Mark your calendars for the live stream of the Northern Animals and Borders Virtual Workshop! On Friday, January 22nd from 3:00 PM – 5:00 PM EST we will broadcast a live stream of the keynote talk and a roundtable discussion. Originally scheduled to occur in Whitehorse, YT in August of 2020, we’ve moved to a virtual format in response to the COVID-19 pandemic. The workshop, hosted by Sean Kheraj and NiCHE, will consist of a keynote talk and a moderated roundtable discussion focusing on the histories of human-animal relations and border-crossings in Northern North America.
This workshop explores the complicated and complex histories of human and nonhuman animals in the Northern borderlands. Animals transcend borders, whether it be caribou migration across international and territorial boundaries, migratory birds flying from South America to the Arctic coast, or salmon spawning up streams bifurcated by political borders. Nevertheless, the political jurisdictions through which these animals move are not inconsequential to their lives, or to their relationships with humans, which simultaneously transcends and are circumscribed by borders. Taking an interdisciplinary approach, participants consider the roles borders have played in shaping human-animal relationships in the Northern region of North America both past and present. We believe that the lived experiences of the North contributes a unique perspective to scholarship on borderlands and animal studies, and through the questions posed in this workshop, we can complicate previous scholarly understandings of northern animal histories.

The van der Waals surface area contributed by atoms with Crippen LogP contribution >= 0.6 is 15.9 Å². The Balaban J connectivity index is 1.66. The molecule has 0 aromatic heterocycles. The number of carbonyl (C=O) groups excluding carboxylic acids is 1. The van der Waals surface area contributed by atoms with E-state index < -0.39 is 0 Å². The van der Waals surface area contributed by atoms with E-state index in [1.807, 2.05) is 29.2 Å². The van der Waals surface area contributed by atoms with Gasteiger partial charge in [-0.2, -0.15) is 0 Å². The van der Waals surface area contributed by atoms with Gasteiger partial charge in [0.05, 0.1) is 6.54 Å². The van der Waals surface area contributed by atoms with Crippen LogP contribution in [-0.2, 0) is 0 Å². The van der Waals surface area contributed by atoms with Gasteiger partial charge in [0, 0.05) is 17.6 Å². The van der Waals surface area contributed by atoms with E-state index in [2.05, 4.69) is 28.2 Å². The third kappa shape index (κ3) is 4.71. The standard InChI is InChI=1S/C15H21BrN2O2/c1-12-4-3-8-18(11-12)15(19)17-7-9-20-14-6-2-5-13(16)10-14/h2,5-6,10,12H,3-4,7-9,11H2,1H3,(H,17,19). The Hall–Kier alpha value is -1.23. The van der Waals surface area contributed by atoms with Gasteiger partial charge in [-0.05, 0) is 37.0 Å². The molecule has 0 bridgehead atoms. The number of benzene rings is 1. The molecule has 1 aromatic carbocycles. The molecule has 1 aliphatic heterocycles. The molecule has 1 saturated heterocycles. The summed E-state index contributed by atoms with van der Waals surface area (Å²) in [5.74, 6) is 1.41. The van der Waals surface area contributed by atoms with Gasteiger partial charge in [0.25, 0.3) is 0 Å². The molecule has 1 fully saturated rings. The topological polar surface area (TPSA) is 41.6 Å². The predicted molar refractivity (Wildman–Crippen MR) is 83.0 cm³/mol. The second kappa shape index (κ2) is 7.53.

The schedule of participants and events is as follows:
Rebecca Woods (University of Toronto) will give the keynote lecture (also the inaugural Neufeld Memorial Lecture) at 3:00 PM entitled “Temporal Transgressors: Frozen Mammoths, Climate Change, and the Politics of Deep Time” (abstract below).
A roundtable, beginning at 4:00 pm, will explore the workshop themes and includes the following participants: Bathsheba Demuth (Brown University), Oscar Hartman Davies (University of Oxford), Karen Routledge (Parks Canada), Philip Wight (University of Alaska, Fairbanks), and Andreas Womelsdorf (University of Muenster).
Keynote Abstract: For more than two centuries, frozen mammoths have constituted a uniquely fascinating subset of the paleontological record. Highly sought-after by 19th- and early-20th-century naturalists, these preserved Pleistocene-era animal bodies, often found with their hair, skin, muscle tissue and organs still intact, were extreme scientific rarities: ninety-five years elapsed between the first frozen mammoth, the Adams mammoth, was collected from northeastern Siberia in 1806, and the second major find, the Beresovka mammoth, in 1901; and by the 1950s only a handful of animals had been found. Yet the rate at which these creatures emerge from the frozen ground of Siberia, Alaska, and the Yukon is increasing, and as it does, the meanings associated with these animals are changing. Once exclusive to Siberia, due to the growing Arctic population and the softening of permafrost caused by rising temperatures, they now emerge from around the Arctic, irrespective of political boundaries, on a yearly basis. From the most elusive scientific specimen, as emissaries from the last ice age, frozen mammoths have become bellwethers for a warming planet.
Both events are free and open to the public. A live Q&A will follow. If you have any questions about this workshop, you can email Heather Green at firstname.lastname@example.org
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